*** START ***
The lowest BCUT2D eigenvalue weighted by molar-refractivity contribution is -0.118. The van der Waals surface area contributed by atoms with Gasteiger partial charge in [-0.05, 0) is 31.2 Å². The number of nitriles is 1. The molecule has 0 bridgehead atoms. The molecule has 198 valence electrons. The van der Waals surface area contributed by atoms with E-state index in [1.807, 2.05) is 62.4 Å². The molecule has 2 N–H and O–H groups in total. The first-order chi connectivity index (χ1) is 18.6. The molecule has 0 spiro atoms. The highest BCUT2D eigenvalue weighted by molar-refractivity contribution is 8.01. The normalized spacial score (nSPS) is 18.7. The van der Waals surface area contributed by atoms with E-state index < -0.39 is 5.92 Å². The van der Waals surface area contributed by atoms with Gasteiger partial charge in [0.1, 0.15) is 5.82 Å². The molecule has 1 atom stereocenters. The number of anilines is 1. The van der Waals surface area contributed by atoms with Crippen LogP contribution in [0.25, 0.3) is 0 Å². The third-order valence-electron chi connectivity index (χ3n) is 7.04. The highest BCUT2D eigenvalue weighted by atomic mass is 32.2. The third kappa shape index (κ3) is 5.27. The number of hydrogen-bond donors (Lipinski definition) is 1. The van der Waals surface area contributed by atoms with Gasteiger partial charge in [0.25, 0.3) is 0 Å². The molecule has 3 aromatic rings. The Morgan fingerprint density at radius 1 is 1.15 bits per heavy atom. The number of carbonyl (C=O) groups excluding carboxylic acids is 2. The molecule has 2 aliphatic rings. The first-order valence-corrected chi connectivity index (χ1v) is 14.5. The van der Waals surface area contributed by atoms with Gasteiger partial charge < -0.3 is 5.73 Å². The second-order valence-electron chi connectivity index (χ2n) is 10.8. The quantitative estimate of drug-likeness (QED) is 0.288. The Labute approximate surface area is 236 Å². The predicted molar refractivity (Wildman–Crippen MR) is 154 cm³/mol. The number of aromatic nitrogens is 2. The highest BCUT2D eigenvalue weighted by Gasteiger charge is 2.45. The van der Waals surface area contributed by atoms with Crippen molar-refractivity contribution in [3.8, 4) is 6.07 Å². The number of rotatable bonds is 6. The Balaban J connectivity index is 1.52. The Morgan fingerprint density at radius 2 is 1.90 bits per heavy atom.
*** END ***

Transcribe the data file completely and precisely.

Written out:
The lowest BCUT2D eigenvalue weighted by molar-refractivity contribution is -0.118. The van der Waals surface area contributed by atoms with Gasteiger partial charge in [-0.05, 0) is 31.2 Å². The number of nitriles is 1. The molecule has 0 bridgehead atoms. The molecule has 198 valence electrons. The van der Waals surface area contributed by atoms with E-state index in [1.807, 2.05) is 62.4 Å². The molecule has 2 N–H and O–H groups in total. The first-order chi connectivity index (χ1) is 18.6. The molecule has 0 spiro atoms. The highest BCUT2D eigenvalue weighted by molar-refractivity contribution is 8.01. The normalized spacial score (nSPS) is 18.7. The van der Waals surface area contributed by atoms with E-state index < -0.39 is 5.92 Å². The van der Waals surface area contributed by atoms with Gasteiger partial charge in [0.1, 0.15) is 5.82 Å². The molecule has 1 atom stereocenters. The number of anilines is 1. The van der Waals surface area contributed by atoms with Crippen LogP contribution in [0.25, 0.3) is 0 Å². The third-order valence-electron chi connectivity index (χ3n) is 7.04. The highest BCUT2D eigenvalue weighted by atomic mass is 32.2. The third kappa shape index (κ3) is 5.27. The number of hydrogen-bond donors (Lipinski definition) is 1. The van der Waals surface area contributed by atoms with Gasteiger partial charge in [0.25, 0.3) is 0 Å². The molecule has 3 aromatic rings. The Morgan fingerprint density at radius 1 is 1.15 bits per heavy atom. The number of carbonyl (C=O) groups excluding carboxylic acids is 2. The molecule has 2 aliphatic rings. The first-order valence-corrected chi connectivity index (χ1v) is 14.5. The van der Waals surface area contributed by atoms with Gasteiger partial charge < -0.3 is 5.73 Å². The second-order valence-electron chi connectivity index (χ2n) is 10.8. The quantitative estimate of drug-likeness (QED) is 0.288. The Labute approximate surface area is 236 Å². The predicted molar refractivity (Wildman–Crippen MR) is 154 cm³/mol. The number of aromatic nitrogens is 2. The highest BCUT2D eigenvalue weighted by Gasteiger charge is 2.45. The van der Waals surface area contributed by atoms with Crippen molar-refractivity contribution in [3.8, 4) is 6.07 Å². The number of rotatable bonds is 6. The Balaban J connectivity index is 1.52. The Morgan fingerprint density at radius 2 is 1.90 bits per heavy atom.